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Related to damages: Consequential damages


Money a jury gives to a party in a lawsuit to compensate for some injury. Damages may be divided into actual damages, which compensate for a real loss (such as the cost of repairing a car), and punitive damages, which penalize the other party. For example, a jury may require a defendant to pay $30,000 in actual damages to pay for the plaintiff's medical bills, and a further $100,000 to show how displeased the jury is with the defendant's actions.
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money awarded by a court to a plaintiff who has suffered loss at the hands of the defendant as a result of breach of CONTRACT or a TORT committed by the defendant.
Collins Dictionary of Business, 3rd ed. © 2002, 2005 C Pass, B Lowes, A Pendleton, L Chadwick, D O’Reilly and M Afferson


Compensation for an injury for which the law provides a remedy. Following are highlights of some of the law of damages as it relates to real property:

• The measure of damages to property is the difference in the value of the thing before the injury and after the injury. The cost to make repairs is usually not a valid measure of damages.

• Parties may not contractually agree to a penalty for default, such as late completion of a construction project. Penalties are illegal. Parties may, however, agree that the damages for default will be difficult to measure exactly, so they will agree to liquidated damages in a certain agreed-upon amount. This is the reasoning behind contracts that allow retention of the earnest money if the buyer defaults.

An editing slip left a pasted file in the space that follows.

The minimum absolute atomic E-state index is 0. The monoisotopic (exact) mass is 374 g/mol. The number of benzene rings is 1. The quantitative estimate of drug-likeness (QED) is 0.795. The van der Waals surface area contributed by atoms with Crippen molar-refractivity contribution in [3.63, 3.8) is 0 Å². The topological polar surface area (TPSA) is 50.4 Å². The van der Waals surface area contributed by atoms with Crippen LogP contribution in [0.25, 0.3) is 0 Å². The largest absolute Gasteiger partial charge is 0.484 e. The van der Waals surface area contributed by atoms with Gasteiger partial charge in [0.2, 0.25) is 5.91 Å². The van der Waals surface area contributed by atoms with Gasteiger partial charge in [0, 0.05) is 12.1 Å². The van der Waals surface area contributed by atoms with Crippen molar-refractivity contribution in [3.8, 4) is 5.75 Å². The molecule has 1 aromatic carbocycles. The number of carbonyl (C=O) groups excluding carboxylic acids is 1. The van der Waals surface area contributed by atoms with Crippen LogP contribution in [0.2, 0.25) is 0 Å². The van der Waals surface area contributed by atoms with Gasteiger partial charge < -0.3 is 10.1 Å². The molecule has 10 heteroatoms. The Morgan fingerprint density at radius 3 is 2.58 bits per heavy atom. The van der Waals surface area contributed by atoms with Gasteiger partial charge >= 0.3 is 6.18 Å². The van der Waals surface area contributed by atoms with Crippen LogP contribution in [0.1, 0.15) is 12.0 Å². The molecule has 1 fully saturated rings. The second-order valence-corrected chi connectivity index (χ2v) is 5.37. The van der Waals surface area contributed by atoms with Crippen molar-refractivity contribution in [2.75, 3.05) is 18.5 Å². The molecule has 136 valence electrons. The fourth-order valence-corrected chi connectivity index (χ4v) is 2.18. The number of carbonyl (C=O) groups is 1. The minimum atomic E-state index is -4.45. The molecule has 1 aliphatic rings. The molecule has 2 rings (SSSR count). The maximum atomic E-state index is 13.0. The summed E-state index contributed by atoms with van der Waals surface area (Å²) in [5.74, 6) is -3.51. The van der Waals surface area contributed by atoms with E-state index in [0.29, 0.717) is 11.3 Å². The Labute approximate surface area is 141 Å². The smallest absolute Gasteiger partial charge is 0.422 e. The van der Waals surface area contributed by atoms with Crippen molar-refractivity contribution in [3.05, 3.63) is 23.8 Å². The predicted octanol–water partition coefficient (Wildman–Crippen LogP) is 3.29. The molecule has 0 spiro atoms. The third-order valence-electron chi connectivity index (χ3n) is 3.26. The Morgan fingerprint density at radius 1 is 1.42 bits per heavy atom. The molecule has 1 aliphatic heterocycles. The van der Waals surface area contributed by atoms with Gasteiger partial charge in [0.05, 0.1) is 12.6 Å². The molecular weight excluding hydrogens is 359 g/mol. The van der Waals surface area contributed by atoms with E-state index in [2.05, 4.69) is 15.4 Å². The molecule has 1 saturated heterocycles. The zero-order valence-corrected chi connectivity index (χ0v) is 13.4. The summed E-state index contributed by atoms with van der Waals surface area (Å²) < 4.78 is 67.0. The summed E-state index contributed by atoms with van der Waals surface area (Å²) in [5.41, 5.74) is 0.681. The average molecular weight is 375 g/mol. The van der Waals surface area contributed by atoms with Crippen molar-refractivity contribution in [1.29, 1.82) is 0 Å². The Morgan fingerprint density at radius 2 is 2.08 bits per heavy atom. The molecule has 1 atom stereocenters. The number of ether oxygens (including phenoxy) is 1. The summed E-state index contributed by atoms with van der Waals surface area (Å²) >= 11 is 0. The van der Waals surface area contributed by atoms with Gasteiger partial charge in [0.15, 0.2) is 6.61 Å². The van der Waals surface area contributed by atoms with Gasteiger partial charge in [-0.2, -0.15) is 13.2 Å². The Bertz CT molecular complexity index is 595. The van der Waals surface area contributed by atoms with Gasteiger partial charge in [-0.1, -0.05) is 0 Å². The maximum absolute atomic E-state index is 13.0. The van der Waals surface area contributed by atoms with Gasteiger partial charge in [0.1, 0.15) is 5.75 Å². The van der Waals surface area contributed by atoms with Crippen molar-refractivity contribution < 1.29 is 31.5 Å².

• In breach of contract cases, injured parties are required to take such actions as are reasonable to minimize their damages and will be denied any damages at all if they do not take such mitigation steps. If a tenant breaches a lease, the landlord must try to release the premises to another, and the value of any damages will be diminished by the value of the new lease.

• Consequential damages, which are damages not as a direct result of the wrong, but flowing from some of the consequences of the wrong, are recoverable only if the wrongdoer had some reason to know of the consequences. A person who allows something unsafe to remain on the premises (such as a wet floor) may be responsible for the injury to a guest who slips and falls. However, the person may not be liable for the consequential damages when the guest becomes addicted to pain medication.

• Punitive damages are intended to punish the wrongdoer and deter future similar conduct. Because of the preponderance of multimillion-dollar punitive damage jury verdicts in recent years, the United States Supreme Court has recently held that excessive punitive damages are a violation of the “cruel and unusual punishment” clause of the Constitution, and so may be reviewed in the federal court system and set aside even though the original lawsuit was brought in a state court system.

• Treble damages are allowed under many federal statutes rather than allowing the jury to calculate punitive damages.

• Damages received for personal bodily injury are not income and not taxable; other types of damages may be taxable depending on what they represent.

• Damages are recoverable for emotional distress. The addition of a claim for emotional dis- tress is often enough to trigger an insurance company defense of a lawsuit. Although there may not be insurance coverage for an award, it will pay for the lawyers.

The Complete Real Estate Encyclopedia by Denise L. Evans, JD & O. William Evans, JD. Copyright © 2007 by The McGraw-Hill Companies, Inc.
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